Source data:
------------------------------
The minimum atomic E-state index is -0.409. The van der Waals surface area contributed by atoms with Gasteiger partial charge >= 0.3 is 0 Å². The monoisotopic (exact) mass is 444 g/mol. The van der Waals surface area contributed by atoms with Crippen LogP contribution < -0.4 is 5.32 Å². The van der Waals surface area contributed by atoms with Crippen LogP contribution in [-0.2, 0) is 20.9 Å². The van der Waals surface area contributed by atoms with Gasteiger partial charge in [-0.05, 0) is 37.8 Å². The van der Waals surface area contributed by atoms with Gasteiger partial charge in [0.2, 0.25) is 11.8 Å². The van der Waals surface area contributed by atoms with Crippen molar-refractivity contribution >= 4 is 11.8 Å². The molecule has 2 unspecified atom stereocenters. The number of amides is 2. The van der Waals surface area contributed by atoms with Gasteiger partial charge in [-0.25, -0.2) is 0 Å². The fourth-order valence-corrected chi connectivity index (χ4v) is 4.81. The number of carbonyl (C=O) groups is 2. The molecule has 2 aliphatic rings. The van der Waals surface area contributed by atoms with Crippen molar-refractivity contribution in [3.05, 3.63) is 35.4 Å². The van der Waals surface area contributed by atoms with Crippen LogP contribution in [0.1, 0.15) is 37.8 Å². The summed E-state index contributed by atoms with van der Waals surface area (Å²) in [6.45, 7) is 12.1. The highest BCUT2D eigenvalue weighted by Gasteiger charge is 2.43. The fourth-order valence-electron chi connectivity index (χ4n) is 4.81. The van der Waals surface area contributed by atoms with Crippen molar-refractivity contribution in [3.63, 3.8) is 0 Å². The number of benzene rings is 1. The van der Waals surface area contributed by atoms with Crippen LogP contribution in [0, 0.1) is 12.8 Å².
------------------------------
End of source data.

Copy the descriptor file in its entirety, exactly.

The minimum atomic E-state index is -0.409. The van der Waals surface area contributed by atoms with Gasteiger partial charge >= 0.3 is 0 Å². The monoisotopic (exact) mass is 444 g/mol. The van der Waals surface area contributed by atoms with Crippen LogP contribution < -0.4 is 5.32 Å². The van der Waals surface area contributed by atoms with Crippen LogP contribution in [-0.2, 0) is 20.9 Å². The van der Waals surface area contributed by atoms with Gasteiger partial charge in [-0.05, 0) is 37.8 Å². The van der Waals surface area contributed by atoms with Gasteiger partial charge in [0.2, 0.25) is 11.8 Å². The van der Waals surface area contributed by atoms with Crippen molar-refractivity contribution >= 4 is 11.8 Å². The molecule has 2 unspecified atom stereocenters. The number of amides is 2. The van der Waals surface area contributed by atoms with Gasteiger partial charge in [-0.25, -0.2) is 0 Å². The fourth-order valence-corrected chi connectivity index (χ4v) is 4.81. The number of carbonyl (C=O) groups is 2. The molecule has 2 aliphatic rings. The van der Waals surface area contributed by atoms with Crippen molar-refractivity contribution in [3.05, 3.63) is 35.4 Å². The van der Waals surface area contributed by atoms with Crippen LogP contribution in [0.1, 0.15) is 37.8 Å². The summed E-state index contributed by atoms with van der Waals surface area (Å²) in [6.45, 7) is 12.1. The highest BCUT2D eigenvalue weighted by Gasteiger charge is 2.43. The fourth-order valence-electron chi connectivity index (χ4n) is 4.81. The van der Waals surface area contributed by atoms with Crippen molar-refractivity contribution in [3.63, 3.8) is 0 Å². The number of benzene rings is 1. The van der Waals surface area contributed by atoms with Crippen LogP contribution in [0, 0.1) is 12.8 Å².